Exploring the Virtual Kidnapping Scam

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Exploring the Virtual Kidnapping Scam


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     Lookout, beware, and be alert!  Once again this evil world has a new issue that is upsetting to human race. As if kidnapping wasn’t bad enough, kidnapping is now happening virtually. People are receiving phone calls with someone explaining that one of their family members is being held captive. This phone call is very realistic and even includes screaming effects. The only way to save the family member or loved one is to send money through via wire transfer services. However, there is a catch… it’s just a scam.

     Scams have been happening for a long time now; this information is nothing new to people. Different scams that are popular for 2019 are fake prizes, fake government officials, and fake debt collectors. All these calls are used to persuade the person on the other end of the phone to hand over his money. The prize scams use excitement to get the best of people; the call claims that they have won a free prize but then says they only have to pay a “small fee” to receive it or pay the “handling cost.” The other two scams use fear in order to receive money. The scams exclaim that something bad will happen if you don’t send money.

      Just as those fake government officials use fear, so does the kidnapping scams. If one were to receive a message about their family members being held at gunpoint, he/she would begin to freak out and do whatever it takes to save his/her loved one. However, different signs can give away that this call is not real. If the caller is from an outside area code, if they only accept money over via wire transfer services, or keep one from trying to contact the victim, the call is most likely a scam. Several people have also been able to keep the caller on the line and use another device to contact their loved ones to make sure they are alright.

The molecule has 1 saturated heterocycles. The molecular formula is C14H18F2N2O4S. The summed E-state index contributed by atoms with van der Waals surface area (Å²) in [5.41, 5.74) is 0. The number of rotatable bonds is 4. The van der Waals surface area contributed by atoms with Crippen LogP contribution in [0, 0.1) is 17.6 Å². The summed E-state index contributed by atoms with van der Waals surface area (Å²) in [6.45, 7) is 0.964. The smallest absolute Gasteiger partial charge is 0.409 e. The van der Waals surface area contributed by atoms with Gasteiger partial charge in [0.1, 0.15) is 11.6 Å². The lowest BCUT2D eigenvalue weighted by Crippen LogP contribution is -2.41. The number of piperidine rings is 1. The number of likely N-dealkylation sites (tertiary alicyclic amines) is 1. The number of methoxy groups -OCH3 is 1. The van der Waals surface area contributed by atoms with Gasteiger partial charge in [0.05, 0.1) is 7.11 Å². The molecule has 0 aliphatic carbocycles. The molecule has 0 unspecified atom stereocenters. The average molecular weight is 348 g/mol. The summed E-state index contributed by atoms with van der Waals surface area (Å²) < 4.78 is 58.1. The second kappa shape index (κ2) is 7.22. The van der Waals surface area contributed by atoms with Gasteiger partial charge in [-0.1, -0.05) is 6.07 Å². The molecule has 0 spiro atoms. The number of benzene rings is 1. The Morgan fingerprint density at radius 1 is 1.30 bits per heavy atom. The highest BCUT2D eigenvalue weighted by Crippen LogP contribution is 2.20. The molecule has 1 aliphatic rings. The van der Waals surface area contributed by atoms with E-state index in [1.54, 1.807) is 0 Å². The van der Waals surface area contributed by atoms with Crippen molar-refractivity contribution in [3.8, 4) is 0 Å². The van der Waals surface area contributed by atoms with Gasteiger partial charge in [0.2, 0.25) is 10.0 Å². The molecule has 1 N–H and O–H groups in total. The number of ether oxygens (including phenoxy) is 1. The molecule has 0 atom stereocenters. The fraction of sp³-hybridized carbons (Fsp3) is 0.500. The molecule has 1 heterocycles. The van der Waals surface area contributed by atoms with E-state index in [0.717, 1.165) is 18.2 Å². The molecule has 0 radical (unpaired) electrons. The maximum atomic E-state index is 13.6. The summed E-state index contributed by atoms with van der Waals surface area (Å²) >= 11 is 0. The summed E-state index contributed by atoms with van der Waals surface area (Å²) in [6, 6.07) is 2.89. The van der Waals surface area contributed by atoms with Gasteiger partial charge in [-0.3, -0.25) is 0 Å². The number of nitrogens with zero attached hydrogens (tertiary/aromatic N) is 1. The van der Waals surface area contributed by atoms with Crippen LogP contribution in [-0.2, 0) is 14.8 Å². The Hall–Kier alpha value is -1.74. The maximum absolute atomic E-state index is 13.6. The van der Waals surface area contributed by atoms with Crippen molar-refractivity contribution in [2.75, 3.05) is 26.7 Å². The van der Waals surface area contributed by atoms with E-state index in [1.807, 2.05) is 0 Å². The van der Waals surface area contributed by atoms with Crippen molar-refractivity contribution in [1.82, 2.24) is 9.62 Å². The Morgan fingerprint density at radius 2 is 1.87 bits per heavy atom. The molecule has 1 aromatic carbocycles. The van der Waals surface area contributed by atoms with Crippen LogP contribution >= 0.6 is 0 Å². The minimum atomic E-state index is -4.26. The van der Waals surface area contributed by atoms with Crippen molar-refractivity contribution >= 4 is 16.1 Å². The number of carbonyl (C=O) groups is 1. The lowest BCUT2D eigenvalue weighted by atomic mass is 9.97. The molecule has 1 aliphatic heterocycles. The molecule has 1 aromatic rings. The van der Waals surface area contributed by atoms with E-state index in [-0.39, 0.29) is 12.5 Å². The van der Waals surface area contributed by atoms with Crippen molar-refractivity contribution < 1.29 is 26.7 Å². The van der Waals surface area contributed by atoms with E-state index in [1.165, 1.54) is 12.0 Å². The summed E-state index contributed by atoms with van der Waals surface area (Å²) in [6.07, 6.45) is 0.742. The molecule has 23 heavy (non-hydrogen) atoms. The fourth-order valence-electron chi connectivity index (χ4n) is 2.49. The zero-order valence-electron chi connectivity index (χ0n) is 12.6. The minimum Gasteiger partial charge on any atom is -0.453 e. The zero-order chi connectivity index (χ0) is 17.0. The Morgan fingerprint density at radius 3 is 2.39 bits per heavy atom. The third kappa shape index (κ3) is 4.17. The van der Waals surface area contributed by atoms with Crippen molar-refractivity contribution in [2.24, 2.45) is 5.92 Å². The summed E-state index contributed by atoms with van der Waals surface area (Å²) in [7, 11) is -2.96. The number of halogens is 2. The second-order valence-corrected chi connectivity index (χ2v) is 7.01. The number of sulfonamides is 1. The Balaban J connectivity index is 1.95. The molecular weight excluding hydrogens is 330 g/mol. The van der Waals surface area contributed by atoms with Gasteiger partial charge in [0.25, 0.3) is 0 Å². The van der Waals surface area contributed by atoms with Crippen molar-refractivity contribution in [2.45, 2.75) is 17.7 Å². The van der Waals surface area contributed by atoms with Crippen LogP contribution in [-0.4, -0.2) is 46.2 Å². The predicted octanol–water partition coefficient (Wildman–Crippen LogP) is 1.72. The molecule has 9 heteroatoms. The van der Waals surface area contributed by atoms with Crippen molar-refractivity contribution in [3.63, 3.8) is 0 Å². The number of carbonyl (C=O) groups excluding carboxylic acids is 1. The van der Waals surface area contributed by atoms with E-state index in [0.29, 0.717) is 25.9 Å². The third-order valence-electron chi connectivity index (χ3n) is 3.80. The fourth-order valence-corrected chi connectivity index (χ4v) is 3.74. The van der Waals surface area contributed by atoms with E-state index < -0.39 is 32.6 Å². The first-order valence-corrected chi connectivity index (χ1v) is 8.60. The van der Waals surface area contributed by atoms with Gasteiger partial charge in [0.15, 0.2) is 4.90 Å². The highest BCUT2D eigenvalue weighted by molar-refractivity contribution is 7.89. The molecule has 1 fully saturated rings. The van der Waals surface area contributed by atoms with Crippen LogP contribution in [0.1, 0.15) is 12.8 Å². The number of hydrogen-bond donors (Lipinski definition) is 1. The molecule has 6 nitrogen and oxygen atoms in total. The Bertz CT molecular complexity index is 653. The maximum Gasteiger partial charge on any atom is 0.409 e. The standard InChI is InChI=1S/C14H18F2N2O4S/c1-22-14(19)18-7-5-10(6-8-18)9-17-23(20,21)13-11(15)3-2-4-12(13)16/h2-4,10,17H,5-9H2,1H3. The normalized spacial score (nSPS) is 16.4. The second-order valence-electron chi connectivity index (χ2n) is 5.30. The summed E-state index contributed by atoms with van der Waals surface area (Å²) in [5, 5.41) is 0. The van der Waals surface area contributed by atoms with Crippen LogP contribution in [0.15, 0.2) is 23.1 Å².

“I looked down and it was my daughter, so I answered the phone,” he said. “The person on the other end identified themselves as having my daughter tied up and demanded I listen to him very carefully. He said ‘I’m not playing around,’ demanded that I go to Walmart and purchase a MoneyGram and send it to him or that he was going to kill my daughter.” This story happened to a dad in Noblesville, Indiana, which is close to home. Hoaxes like these can happen to anyone, so it’s important to stay alert and remember you can’t trust everyone.


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